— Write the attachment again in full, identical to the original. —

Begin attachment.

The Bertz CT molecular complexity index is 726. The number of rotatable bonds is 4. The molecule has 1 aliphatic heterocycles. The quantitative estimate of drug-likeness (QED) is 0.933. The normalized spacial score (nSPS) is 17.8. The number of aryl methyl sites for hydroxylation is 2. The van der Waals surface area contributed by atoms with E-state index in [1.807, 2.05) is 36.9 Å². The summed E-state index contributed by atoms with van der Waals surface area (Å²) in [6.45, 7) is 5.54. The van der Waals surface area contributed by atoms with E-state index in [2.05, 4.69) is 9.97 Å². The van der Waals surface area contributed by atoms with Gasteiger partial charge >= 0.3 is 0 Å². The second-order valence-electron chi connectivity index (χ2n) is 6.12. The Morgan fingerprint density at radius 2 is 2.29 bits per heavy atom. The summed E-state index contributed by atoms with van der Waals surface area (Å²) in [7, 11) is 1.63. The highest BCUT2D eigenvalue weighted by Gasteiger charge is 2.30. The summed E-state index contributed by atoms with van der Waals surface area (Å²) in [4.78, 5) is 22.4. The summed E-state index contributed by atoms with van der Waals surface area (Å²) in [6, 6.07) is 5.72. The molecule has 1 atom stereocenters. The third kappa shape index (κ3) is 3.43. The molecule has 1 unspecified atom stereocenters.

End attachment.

The Bertz CT molecular complexity index is 726. The number of rotatable bonds is 4. The molecule has 1 aliphatic heterocycles. The quantitative estimate of drug-likeness (QED) is 0.933. The normalized spacial score (nSPS) is 17.8. The number of aryl methyl sites for hydroxylation is 2. The van der Waals surface area contributed by atoms with E-state index in [1.807, 2.05) is 36.9 Å². The summed E-state index contributed by atoms with van der Waals surface area (Å²) in [6.45, 7) is 5.54. The van der Waals surface area contributed by atoms with E-state index in [2.05, 4.69) is 9.97 Å². The van der Waals surface area contributed by atoms with Gasteiger partial charge >= 0.3 is 0 Å². The second-order valence-electron chi connectivity index (χ2n) is 6.12. The Morgan fingerprint density at radius 2 is 2.29 bits per heavy atom. The summed E-state index contributed by atoms with van der Waals surface area (Å²) in [7, 11) is 1.63. The highest BCUT2D eigenvalue weighted by Gasteiger charge is 2.30. The summed E-state index contributed by atoms with van der Waals surface area (Å²) in [4.78, 5) is 22.4. The summed E-state index contributed by atoms with van der Waals surface area (Å²) in [6, 6.07) is 5.72. The molecule has 1 atom stereocenters. The third kappa shape index (κ3) is 3.43. The molecule has 1 unspecified atom stereocenters.